Codex: The “book” form (as opposed to a scroll) of an ancient manuscript of either papyrus or vellum. The codex was first used by the Romans for business and legal transactions but was also utilized by the early church as they collected and bound
Arthur G. Patzia;Anthony J. Petrotta. Pocket Dictionary of Biblical Studies (p. 26). Kindle Edition.
Apocalyptic: A term used to describe a literary *genre and worldview where “secrets” are revealed about the heavenly world or the kingdom of God (and the end of the world). These secrets are usually delivered through dreams or visions or by otherworldly messengers (e.g., angels) and are expressed in vivid symbols or metaphors. Apocalyptic works flourished during the Greco-Roman period (c. 200 B.C. to A.D. 200) and are not limited to biblical books but were part of the broader culture of the Mediterranean world. Often in apocalyptic literature an admonition is given to the audience to persevere and to be faithful. The community is warned that it will experience a time of suffering, but this will be followed by vindication of the righteous and a punishment of the wicked. See also apocalypse; apocalypticism.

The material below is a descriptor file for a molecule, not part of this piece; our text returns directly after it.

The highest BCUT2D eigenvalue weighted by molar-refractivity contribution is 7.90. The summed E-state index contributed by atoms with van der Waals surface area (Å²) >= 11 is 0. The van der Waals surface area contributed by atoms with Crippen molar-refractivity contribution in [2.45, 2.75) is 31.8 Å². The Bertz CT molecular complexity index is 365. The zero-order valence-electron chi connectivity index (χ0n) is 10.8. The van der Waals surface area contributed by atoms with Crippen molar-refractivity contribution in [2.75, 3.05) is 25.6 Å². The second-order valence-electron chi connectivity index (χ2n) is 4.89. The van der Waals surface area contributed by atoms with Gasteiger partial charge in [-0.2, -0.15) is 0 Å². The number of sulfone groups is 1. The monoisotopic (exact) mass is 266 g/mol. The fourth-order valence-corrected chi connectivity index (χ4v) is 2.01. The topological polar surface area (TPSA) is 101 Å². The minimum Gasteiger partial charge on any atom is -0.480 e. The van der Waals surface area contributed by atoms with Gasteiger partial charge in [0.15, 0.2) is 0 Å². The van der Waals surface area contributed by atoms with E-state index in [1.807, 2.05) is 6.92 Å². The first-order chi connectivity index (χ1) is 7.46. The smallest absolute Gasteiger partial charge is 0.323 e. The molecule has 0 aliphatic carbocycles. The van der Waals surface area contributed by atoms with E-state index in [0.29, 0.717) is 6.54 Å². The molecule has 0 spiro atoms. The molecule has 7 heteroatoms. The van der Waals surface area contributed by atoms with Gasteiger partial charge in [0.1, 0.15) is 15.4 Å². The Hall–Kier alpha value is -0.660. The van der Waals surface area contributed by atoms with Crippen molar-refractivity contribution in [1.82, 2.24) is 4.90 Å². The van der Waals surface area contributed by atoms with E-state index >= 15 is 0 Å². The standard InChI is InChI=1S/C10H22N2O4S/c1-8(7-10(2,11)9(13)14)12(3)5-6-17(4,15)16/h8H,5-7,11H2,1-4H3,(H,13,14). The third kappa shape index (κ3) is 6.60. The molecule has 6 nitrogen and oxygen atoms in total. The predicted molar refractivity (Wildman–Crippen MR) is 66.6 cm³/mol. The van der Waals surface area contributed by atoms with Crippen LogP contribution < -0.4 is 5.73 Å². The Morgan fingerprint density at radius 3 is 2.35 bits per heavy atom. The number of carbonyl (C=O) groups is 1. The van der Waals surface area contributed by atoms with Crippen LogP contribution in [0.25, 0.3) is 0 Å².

Arthur G. Patzia;Anthony J. Petrotta. Pocket Dictionary of Biblical Studies (p. 13). Kindle Edition.